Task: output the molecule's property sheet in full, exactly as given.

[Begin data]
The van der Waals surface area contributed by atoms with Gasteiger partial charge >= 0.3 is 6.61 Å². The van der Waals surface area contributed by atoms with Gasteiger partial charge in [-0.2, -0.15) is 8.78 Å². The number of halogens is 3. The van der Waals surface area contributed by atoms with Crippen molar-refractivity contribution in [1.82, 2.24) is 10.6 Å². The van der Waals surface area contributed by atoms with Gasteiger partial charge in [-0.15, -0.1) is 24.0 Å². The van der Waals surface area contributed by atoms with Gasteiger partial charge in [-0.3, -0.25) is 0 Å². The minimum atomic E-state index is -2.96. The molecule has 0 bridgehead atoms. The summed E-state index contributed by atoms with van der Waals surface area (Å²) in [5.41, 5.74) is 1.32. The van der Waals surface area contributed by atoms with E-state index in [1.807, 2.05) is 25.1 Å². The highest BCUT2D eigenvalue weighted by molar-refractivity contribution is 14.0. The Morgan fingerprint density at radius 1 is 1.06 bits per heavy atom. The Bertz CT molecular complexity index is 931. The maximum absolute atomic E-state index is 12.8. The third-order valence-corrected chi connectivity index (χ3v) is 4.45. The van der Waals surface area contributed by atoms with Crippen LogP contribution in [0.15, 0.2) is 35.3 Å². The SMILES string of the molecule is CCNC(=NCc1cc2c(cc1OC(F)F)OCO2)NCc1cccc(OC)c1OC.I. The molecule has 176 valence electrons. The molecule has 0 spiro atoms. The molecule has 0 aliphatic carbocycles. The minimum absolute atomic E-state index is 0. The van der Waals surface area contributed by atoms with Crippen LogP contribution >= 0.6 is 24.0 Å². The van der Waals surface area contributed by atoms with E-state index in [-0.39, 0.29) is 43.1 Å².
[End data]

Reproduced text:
The van der Waals surface area contributed by atoms with Gasteiger partial charge >= 0.3 is 6.61 Å². The van der Waals surface area contributed by atoms with Gasteiger partial charge in [-0.2, -0.15) is 8.78 Å². The number of halogens is 3. The van der Waals surface area contributed by atoms with Crippen molar-refractivity contribution in [1.82, 2.24) is 10.6 Å². The van der Waals surface area contributed by atoms with Gasteiger partial charge in [-0.15, -0.1) is 24.0 Å². The van der Waals surface area contributed by atoms with Gasteiger partial charge in [-0.3, -0.25) is 0 Å². The minimum atomic E-state index is -2.96. The molecule has 0 bridgehead atoms. The summed E-state index contributed by atoms with van der Waals surface area (Å²) in [5.41, 5.74) is 1.32. The van der Waals surface area contributed by atoms with E-state index in [1.807, 2.05) is 25.1 Å². The highest BCUT2D eigenvalue weighted by molar-refractivity contribution is 14.0. The Morgan fingerprint density at radius 1 is 1.06 bits per heavy atom. The Bertz CT molecular complexity index is 931. The maximum absolute atomic E-state index is 12.8. The third-order valence-corrected chi connectivity index (χ3v) is 4.45. The van der Waals surface area contributed by atoms with Crippen LogP contribution in [0.15, 0.2) is 35.3 Å². The SMILES string of the molecule is CCNC(=NCc1cc2c(cc1OC(F)F)OCO2)NCc1cccc(OC)c1OC.I. The molecule has 176 valence electrons. The molecule has 0 spiro atoms. The molecule has 0 aliphatic carbocycles. The minimum absolute atomic E-state index is 0. The van der Waals surface area contributed by atoms with Crippen LogP contribution >= 0.6 is 24.0 Å². The van der Waals surface area contributed by atoms with E-state index in [-0.39, 0.29) is 43.1 Å².